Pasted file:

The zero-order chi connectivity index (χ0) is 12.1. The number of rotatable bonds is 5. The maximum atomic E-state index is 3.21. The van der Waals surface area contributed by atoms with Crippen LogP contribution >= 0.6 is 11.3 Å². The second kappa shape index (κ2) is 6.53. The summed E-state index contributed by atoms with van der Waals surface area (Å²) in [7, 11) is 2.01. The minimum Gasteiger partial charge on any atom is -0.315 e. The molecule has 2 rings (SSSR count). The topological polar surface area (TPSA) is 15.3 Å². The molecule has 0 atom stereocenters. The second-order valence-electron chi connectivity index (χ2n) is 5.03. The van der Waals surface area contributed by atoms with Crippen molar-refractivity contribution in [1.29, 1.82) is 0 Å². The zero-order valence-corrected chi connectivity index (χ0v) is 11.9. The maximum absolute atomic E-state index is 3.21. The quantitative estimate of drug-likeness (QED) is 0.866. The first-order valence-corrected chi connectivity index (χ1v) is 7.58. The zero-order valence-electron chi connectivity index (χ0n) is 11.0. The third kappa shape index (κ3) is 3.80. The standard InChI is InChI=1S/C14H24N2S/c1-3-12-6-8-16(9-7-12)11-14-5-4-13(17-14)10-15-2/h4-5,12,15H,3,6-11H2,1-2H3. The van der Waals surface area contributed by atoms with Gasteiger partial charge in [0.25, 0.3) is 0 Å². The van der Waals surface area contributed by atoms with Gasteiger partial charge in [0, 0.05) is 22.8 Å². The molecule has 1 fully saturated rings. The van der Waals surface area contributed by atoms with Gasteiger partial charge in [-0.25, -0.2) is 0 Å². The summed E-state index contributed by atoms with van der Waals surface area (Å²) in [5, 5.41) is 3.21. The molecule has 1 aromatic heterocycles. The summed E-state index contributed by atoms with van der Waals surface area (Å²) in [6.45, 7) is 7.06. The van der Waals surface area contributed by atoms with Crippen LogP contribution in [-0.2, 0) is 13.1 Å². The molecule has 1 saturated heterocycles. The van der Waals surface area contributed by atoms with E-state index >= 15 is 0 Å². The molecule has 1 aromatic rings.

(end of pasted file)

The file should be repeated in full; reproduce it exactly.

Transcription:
The zero-order chi connectivity index (χ0) is 12.1. The number of rotatable bonds is 5. The maximum atomic E-state index is 3.21. The van der Waals surface area contributed by atoms with Crippen LogP contribution >= 0.6 is 11.3 Å². The second kappa shape index (κ2) is 6.53. The summed E-state index contributed by atoms with van der Waals surface area (Å²) in [7, 11) is 2.01. The minimum Gasteiger partial charge on any atom is -0.315 e. The molecule has 2 rings (SSSR count). The topological polar surface area (TPSA) is 15.3 Å². The molecule has 0 atom stereocenters. The second-order valence-electron chi connectivity index (χ2n) is 5.03. The van der Waals surface area contributed by atoms with Crippen molar-refractivity contribution in [1.29, 1.82) is 0 Å². The zero-order valence-corrected chi connectivity index (χ0v) is 11.9. The maximum absolute atomic E-state index is 3.21. The quantitative estimate of drug-likeness (QED) is 0.866. The first-order valence-corrected chi connectivity index (χ1v) is 7.58. The zero-order valence-electron chi connectivity index (χ0n) is 11.0. The third kappa shape index (κ3) is 3.80. The standard InChI is InChI=1S/C14H24N2S/c1-3-12-6-8-16(9-7-12)11-14-5-4-13(17-14)10-15-2/h4-5,12,15H,3,6-11H2,1-2H3. The van der Waals surface area contributed by atoms with Gasteiger partial charge in [0.25, 0.3) is 0 Å². The van der Waals surface area contributed by atoms with Gasteiger partial charge in [0, 0.05) is 22.8 Å². The molecule has 1 fully saturated rings. The van der Waals surface area contributed by atoms with Gasteiger partial charge in [-0.25, -0.2) is 0 Å². The summed E-state index contributed by atoms with van der Waals surface area (Å²) in [5, 5.41) is 3.21. The molecule has 1 aromatic heterocycles. The summed E-state index contributed by atoms with van der Waals surface area (Å²) in [6.45, 7) is 7.06. The van der Waals surface area contributed by atoms with Crippen LogP contribution in [-0.2, 0) is 13.1 Å². The molecule has 1 saturated heterocycles. The van der Waals surface area contributed by atoms with E-state index >= 15 is 0 Å². The molecule has 1 aromatic rings.